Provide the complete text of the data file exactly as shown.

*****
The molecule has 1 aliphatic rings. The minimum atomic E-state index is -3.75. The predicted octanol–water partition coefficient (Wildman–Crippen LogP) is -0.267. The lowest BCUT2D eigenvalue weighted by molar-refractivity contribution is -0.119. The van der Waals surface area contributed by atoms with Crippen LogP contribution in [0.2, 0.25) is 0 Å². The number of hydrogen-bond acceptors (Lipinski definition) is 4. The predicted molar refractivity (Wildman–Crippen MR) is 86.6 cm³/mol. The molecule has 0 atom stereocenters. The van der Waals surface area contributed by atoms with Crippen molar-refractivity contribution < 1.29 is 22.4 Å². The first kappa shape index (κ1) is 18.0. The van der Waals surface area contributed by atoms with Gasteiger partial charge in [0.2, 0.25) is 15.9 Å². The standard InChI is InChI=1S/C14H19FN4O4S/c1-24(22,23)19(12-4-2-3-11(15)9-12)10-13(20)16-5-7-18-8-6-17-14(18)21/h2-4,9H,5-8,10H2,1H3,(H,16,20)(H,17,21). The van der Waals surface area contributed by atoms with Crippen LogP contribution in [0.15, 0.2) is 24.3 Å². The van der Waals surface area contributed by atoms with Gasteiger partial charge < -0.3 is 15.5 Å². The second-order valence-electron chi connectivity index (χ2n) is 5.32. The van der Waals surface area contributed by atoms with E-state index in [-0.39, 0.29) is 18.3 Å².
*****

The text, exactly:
The molecule has 1 aliphatic rings. The minimum atomic E-state index is -3.75. The predicted octanol–water partition coefficient (Wildman–Crippen LogP) is -0.267. The lowest BCUT2D eigenvalue weighted by molar-refractivity contribution is -0.119. The van der Waals surface area contributed by atoms with Crippen LogP contribution in [0.2, 0.25) is 0 Å². The number of hydrogen-bond acceptors (Lipinski definition) is 4. The predicted molar refractivity (Wildman–Crippen MR) is 86.6 cm³/mol. The molecule has 0 atom stereocenters. The van der Waals surface area contributed by atoms with Crippen molar-refractivity contribution < 1.29 is 22.4 Å². The first kappa shape index (κ1) is 18.0. The van der Waals surface area contributed by atoms with Gasteiger partial charge in [0.2, 0.25) is 15.9 Å². The standard InChI is InChI=1S/C14H19FN4O4S/c1-24(22,23)19(12-4-2-3-11(15)9-12)10-13(20)16-5-7-18-8-6-17-14(18)21/h2-4,9H,5-8,10H2,1H3,(H,16,20)(H,17,21). The van der Waals surface area contributed by atoms with Crippen LogP contribution in [0.15, 0.2) is 24.3 Å². The van der Waals surface area contributed by atoms with Gasteiger partial charge < -0.3 is 15.5 Å². The second-order valence-electron chi connectivity index (χ2n) is 5.32. The van der Waals surface area contributed by atoms with E-state index in [-0.39, 0.29) is 18.3 Å².